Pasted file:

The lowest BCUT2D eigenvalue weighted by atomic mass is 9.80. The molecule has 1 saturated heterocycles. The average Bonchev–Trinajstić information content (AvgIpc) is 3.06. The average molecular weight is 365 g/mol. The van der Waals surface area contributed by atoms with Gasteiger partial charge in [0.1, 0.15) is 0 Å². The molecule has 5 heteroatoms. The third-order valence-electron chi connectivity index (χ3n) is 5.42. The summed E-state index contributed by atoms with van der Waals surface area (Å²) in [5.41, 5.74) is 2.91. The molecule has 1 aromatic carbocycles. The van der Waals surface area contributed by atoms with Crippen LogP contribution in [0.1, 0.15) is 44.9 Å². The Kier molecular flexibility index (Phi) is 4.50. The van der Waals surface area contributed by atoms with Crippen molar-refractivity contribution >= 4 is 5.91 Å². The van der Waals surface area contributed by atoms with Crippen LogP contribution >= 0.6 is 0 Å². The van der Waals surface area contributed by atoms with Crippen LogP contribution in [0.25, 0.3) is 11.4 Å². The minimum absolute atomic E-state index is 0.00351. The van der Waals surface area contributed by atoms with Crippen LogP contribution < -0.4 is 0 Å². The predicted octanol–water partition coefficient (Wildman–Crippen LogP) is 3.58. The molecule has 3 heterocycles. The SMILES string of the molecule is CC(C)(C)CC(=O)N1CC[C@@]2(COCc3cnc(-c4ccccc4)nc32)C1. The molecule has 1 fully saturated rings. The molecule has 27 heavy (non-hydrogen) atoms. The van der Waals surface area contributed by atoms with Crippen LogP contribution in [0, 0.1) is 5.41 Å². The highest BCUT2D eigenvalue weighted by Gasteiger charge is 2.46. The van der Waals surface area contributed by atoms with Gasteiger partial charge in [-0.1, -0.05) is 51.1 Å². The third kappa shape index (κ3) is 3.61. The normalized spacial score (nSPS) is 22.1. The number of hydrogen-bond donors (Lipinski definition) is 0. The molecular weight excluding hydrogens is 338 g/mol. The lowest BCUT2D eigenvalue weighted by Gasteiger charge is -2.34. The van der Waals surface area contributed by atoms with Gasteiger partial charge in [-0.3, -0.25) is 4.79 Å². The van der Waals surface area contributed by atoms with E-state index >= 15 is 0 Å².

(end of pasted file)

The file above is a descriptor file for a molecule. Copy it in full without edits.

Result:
The lowest BCUT2D eigenvalue weighted by atomic mass is 9.80. The molecule has 1 saturated heterocycles. The average Bonchev–Trinajstić information content (AvgIpc) is 3.06. The average molecular weight is 365 g/mol. The van der Waals surface area contributed by atoms with Gasteiger partial charge in [0.1, 0.15) is 0 Å². The molecule has 5 heteroatoms. The third-order valence-electron chi connectivity index (χ3n) is 5.42. The summed E-state index contributed by atoms with van der Waals surface area (Å²) in [5.41, 5.74) is 2.91. The molecule has 1 aromatic carbocycles. The van der Waals surface area contributed by atoms with Crippen LogP contribution in [0.1, 0.15) is 44.9 Å². The Kier molecular flexibility index (Phi) is 4.50. The van der Waals surface area contributed by atoms with Crippen molar-refractivity contribution >= 4 is 5.91 Å². The van der Waals surface area contributed by atoms with Crippen LogP contribution >= 0.6 is 0 Å². The van der Waals surface area contributed by atoms with Crippen LogP contribution in [0.25, 0.3) is 11.4 Å². The minimum absolute atomic E-state index is 0.00351. The van der Waals surface area contributed by atoms with Crippen LogP contribution < -0.4 is 0 Å². The predicted octanol–water partition coefficient (Wildman–Crippen LogP) is 3.58. The molecule has 3 heterocycles. The SMILES string of the molecule is CC(C)(C)CC(=O)N1CC[C@@]2(COCc3cnc(-c4ccccc4)nc32)C1. The molecule has 1 fully saturated rings. The molecule has 27 heavy (non-hydrogen) atoms. The van der Waals surface area contributed by atoms with Crippen LogP contribution in [0, 0.1) is 5.41 Å². The highest BCUT2D eigenvalue weighted by Gasteiger charge is 2.46. The van der Waals surface area contributed by atoms with Gasteiger partial charge in [-0.1, -0.05) is 51.1 Å². The third kappa shape index (κ3) is 3.61. The normalized spacial score (nSPS) is 22.1. The number of hydrogen-bond donors (Lipinski definition) is 0. The molecular weight excluding hydrogens is 338 g/mol. The lowest BCUT2D eigenvalue weighted by Gasteiger charge is -2.34. The van der Waals surface area contributed by atoms with Gasteiger partial charge in [-0.3, -0.25) is 4.79 Å². The van der Waals surface area contributed by atoms with E-state index >= 15 is 0 Å².